Other billboards around Metro Manila were not spared. One billboard even killed an unfortunate driver of a car which was crushed along EDSA. Other billboards caused damage to property which as of now is unclear as to who will shoulder the liability.

It is understandable that the outdoor advertisers association would downplay the dangers of oversized billboards. A Mr. Carlo Llave, president of the Outdoor Advertisers Association of the Philippines said, "The population of billboards in Metro Manila is 2,500. Less than 40 fell. If we talk percentages, that's still a good number".

I am appalled at the insensitivity and irresponsibility of that statement.

I wonder if Mr. Llave can face the family of Felipe Gumapon, the ill-fated driver who was killed by a billboard, and tell them that the billboard which snuffed the life out of Felipe is just 0.04% of the billboards in Metro Manila, a good number in terms of percentages?

One billboard that falls down and kills one person is one billboard too many. One billboard that causes damage to other people’s property and disruption of daily living is one billboard too many. Talking in percentages only serve to mislead the people and cover up the obvious lack of wisdom on putting up giant billboards.

A PCIJ report in November of 2004 revealed that a single ad account for a giant electronic billboard “can mean revenues of up to P445,000 a month”. A modestly sized billboard (30’ x 50’) in my district located in an inner road of the city costs P30,000 a month. What about those along main thoroughfares such as the North and South Luzon Tollways or EDSA? Perhaps such income of these billboard operators is enough motivation to set aside sensitivity for public safety.

After typhoon Milenyo left the piles of twisted metal that were once billboards, it cannot be denied that giant billboards pose a danger to the public. It is about time that government does something about it. The Metro Manila Development Authority has been wanting to address this concern but is hampered by legal technicalities and existing law.

The MMDA even has a Metro Manila Council Resolution which required advertisers to secure clearance from the MMDA prior to the erection of billboards. But Chairman Bayani Fernando himself said he never issued any clearance because none were applied for. The billboard owners all went direct to the local government units, which readily gave permits.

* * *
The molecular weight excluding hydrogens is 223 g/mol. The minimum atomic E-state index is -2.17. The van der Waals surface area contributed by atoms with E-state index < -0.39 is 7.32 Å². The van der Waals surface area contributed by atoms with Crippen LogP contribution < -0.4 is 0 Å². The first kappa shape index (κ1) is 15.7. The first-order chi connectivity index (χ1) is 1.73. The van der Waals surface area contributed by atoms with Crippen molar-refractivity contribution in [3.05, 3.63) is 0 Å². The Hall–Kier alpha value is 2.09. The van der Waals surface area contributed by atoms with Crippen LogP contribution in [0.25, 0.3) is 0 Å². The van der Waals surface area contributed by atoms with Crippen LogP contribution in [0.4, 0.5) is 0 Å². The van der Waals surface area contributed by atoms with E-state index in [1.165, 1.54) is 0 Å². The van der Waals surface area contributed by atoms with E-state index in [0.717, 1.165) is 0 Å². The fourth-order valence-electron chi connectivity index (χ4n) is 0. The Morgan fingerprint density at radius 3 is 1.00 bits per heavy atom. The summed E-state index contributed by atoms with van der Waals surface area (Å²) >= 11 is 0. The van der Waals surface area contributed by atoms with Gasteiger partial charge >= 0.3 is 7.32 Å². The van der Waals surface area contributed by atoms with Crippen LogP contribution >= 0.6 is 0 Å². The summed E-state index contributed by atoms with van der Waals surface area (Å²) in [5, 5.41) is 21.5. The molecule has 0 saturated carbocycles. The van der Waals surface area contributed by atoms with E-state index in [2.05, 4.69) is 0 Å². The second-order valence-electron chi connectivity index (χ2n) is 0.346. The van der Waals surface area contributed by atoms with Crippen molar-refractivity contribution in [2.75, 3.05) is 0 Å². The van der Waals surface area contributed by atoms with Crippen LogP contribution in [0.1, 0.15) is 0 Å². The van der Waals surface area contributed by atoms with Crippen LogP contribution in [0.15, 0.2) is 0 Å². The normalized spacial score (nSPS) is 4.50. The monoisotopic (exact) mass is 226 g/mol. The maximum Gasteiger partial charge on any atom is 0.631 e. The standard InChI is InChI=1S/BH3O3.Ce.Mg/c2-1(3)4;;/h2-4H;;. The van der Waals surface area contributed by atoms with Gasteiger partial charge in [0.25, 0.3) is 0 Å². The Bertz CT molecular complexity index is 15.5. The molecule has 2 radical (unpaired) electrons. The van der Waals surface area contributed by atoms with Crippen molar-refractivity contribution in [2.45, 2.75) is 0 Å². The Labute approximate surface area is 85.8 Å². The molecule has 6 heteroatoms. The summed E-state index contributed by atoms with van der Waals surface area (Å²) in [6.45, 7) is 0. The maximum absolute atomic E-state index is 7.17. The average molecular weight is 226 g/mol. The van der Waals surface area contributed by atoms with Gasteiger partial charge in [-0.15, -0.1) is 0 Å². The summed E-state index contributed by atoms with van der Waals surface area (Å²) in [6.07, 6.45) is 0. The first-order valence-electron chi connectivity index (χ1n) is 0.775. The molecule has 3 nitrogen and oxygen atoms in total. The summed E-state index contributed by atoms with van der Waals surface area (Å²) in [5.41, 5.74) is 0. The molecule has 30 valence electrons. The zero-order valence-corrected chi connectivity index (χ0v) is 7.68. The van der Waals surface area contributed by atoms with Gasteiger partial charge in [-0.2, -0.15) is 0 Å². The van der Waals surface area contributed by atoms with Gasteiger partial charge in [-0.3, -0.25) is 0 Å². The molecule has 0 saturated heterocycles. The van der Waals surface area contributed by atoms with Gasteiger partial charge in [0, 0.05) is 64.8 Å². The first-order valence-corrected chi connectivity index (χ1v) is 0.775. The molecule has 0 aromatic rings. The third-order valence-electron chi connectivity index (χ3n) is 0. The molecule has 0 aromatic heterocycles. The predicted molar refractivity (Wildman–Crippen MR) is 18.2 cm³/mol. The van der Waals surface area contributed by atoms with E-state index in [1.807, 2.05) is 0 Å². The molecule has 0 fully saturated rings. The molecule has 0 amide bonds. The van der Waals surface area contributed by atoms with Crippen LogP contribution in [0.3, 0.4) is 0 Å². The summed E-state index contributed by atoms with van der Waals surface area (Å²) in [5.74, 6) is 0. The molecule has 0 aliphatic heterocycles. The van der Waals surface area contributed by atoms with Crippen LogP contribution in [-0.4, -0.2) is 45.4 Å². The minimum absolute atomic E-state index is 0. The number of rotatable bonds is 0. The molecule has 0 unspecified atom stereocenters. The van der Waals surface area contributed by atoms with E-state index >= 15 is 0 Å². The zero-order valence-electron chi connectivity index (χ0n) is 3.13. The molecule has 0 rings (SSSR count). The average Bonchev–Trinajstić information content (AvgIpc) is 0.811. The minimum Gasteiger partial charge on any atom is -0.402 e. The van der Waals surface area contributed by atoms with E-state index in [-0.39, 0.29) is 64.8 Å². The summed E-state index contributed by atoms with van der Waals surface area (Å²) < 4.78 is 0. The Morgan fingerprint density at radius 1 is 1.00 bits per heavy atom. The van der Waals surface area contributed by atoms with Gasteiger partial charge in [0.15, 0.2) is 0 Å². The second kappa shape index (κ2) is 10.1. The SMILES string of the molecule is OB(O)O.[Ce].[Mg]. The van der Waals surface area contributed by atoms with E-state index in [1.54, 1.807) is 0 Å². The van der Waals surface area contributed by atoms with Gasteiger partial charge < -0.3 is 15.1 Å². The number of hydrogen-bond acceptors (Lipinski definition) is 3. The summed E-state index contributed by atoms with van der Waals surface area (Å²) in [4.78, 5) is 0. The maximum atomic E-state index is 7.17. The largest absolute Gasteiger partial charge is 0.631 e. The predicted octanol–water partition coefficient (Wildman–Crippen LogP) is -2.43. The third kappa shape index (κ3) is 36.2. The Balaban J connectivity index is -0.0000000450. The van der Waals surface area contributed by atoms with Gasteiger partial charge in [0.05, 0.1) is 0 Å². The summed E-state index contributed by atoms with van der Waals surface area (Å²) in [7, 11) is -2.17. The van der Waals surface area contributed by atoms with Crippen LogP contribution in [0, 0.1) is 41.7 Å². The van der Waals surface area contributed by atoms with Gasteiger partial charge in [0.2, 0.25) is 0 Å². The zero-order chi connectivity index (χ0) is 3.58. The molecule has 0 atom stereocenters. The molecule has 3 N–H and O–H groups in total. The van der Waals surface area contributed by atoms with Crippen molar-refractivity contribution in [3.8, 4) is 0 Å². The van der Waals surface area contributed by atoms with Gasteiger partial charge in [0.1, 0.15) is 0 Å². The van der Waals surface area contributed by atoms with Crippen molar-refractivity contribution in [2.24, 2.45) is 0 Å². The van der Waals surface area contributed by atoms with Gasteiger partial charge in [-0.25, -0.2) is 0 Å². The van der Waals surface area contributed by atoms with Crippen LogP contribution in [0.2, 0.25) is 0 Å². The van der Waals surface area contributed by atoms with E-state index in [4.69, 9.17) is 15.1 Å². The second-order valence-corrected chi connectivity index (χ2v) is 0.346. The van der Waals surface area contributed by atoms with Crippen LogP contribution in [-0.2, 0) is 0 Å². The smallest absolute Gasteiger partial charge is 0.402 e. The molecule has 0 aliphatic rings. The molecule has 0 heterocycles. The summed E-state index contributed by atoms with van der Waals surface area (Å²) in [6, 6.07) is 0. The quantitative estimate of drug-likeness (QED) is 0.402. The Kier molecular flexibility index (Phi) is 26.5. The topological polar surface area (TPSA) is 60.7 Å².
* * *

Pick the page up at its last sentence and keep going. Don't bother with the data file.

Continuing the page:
The proliferation of oversized billboards in Metro Manila cannot go unacted upon especially in the aftermath of typhoon Milenyo. The situation of the MMDA vis-à-vis the local government units gives reason for us to pass a law on billboards.

. There are many proposals that have been forwarded in the wake of typhoon Milenyo, all that is needed is to consolidate all of these and craft legislation that would address the concern.

Suggestions such as prescribing a limit to the sizes of billboards or the establishment of buffer zones around the structures are worthy to be considered. Even the imposition of higher taxes or penalties for violations should be looked into. The outright ban is a bit extreme, although not entirely uncalled for.

While we contemplate on the appropriate measure that should be undertaken, government can initiate immediate steps to address this matter. Billboards which stand on government owned property should be the first to go. Whether to remove them outright or replace them with smaller sized billboards is within the power of government.

One example is the giant billboard erected in the property of the Bureau of Food and Drug in Muntinlupa City. Another is across the said billboard, right beside the building of Pedro Diaz High School, within the school’s compound.

Government needs to act on this now. To say that regulating outdoor advertising is bad for business is to neglect the welfare of the greater majority of citizens. To do nothing after seeing how the gigantic billboards could cause damage to property, injury and loss of life to people and disruption of our way of life is to fall short of our responsibility as public servants.